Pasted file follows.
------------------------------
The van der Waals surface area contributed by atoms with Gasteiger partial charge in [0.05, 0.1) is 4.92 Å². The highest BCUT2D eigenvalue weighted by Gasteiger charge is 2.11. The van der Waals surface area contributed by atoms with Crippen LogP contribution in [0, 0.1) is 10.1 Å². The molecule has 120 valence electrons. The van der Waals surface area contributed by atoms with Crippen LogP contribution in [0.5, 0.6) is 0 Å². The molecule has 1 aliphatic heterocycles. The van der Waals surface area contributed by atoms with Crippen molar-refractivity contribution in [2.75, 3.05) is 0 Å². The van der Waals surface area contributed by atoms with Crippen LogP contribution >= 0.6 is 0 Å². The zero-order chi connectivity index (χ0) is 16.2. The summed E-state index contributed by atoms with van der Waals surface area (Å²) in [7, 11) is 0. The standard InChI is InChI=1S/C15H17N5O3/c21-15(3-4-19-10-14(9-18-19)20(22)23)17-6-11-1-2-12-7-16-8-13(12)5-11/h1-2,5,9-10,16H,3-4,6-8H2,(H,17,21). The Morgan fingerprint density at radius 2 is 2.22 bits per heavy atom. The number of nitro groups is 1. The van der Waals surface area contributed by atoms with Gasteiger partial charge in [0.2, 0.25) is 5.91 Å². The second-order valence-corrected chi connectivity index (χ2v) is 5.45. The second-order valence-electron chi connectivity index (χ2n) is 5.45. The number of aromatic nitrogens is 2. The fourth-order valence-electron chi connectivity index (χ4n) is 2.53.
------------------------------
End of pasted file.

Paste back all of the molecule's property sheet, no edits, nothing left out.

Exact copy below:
The van der Waals surface area contributed by atoms with Gasteiger partial charge in [0.05, 0.1) is 4.92 Å². The highest BCUT2D eigenvalue weighted by Gasteiger charge is 2.11. The van der Waals surface area contributed by atoms with Crippen LogP contribution in [0, 0.1) is 10.1 Å². The molecule has 120 valence electrons. The van der Waals surface area contributed by atoms with Crippen LogP contribution in [0.5, 0.6) is 0 Å². The molecule has 1 aliphatic heterocycles. The van der Waals surface area contributed by atoms with Crippen molar-refractivity contribution in [2.75, 3.05) is 0 Å². The van der Waals surface area contributed by atoms with Crippen LogP contribution >= 0.6 is 0 Å². The zero-order chi connectivity index (χ0) is 16.2. The summed E-state index contributed by atoms with van der Waals surface area (Å²) in [7, 11) is 0. The standard InChI is InChI=1S/C15H17N5O3/c21-15(3-4-19-10-14(9-18-19)20(22)23)17-6-11-1-2-12-7-16-8-13(12)5-11/h1-2,5,9-10,16H,3-4,6-8H2,(H,17,21). The Morgan fingerprint density at radius 2 is 2.22 bits per heavy atom. The number of nitro groups is 1. The van der Waals surface area contributed by atoms with Gasteiger partial charge in [0.2, 0.25) is 5.91 Å². The second-order valence-corrected chi connectivity index (χ2v) is 5.45. The second-order valence-electron chi connectivity index (χ2n) is 5.45. The number of aromatic nitrogens is 2. The fourth-order valence-electron chi connectivity index (χ4n) is 2.53.